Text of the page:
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I am suspicious of the Higgs announcement. Press mania aside, the scientists seem careful to say only that "we've found something which looks like the Higgs Boson".

The difference between Higgs-containing theories and non-Higgs-containing theories is a tiny bump on the energy curve, smaller than the resolution of the detectors, which is why we have to perform statistical gymnastics on large data sets to discover or refute the deviation.

In other words, the energy distribution of the reactions is consistent with there being a short-lived particle weighing 126GeV, and that's all the announcements seem to really say.

Is there anything else in the results which tells us that the extra element is Higgs and not something else? Is there any identifying feature other than lifespan and mass?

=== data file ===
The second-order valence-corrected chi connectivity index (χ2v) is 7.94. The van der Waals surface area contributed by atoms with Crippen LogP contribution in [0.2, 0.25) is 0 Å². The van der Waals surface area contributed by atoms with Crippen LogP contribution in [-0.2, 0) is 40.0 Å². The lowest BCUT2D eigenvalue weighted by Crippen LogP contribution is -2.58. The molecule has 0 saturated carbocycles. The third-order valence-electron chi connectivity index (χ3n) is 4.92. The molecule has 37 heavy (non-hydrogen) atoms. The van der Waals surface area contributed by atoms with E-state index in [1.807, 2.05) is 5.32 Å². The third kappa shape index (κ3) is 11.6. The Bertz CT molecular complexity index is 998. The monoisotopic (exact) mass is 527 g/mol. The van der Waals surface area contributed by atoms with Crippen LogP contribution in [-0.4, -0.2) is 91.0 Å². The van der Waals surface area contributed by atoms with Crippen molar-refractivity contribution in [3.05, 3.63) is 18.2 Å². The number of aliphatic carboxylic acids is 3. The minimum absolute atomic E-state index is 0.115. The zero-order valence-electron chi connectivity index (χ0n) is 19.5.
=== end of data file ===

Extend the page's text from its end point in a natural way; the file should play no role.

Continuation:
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Then we have Physics Beyond the Standard Model (tm) which is at least as exciting. –  dmckee Jul 9 '12 at 17:03
    
Related: physics.stackexchange.com/q/30776/2451 –  Qmechanic Aug 16 '12 at 13:49
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up vote 8 down vote accepted

Have a look at http://arxiv.org/abs/1207.1347 or this New Scientist article for a popular science level review.

The branching ratios and couplings are consistent with the Standard Model Higgs, though the cross section for diphoton production is a little high. At the moment there is nothing to suggest that the particle found at the LHC is not the Higgs.

The spin hasn't been measured yet. We know the particle is a boson, but not what spin it has. Establishing that it's spin zero will put the icing on the cake.

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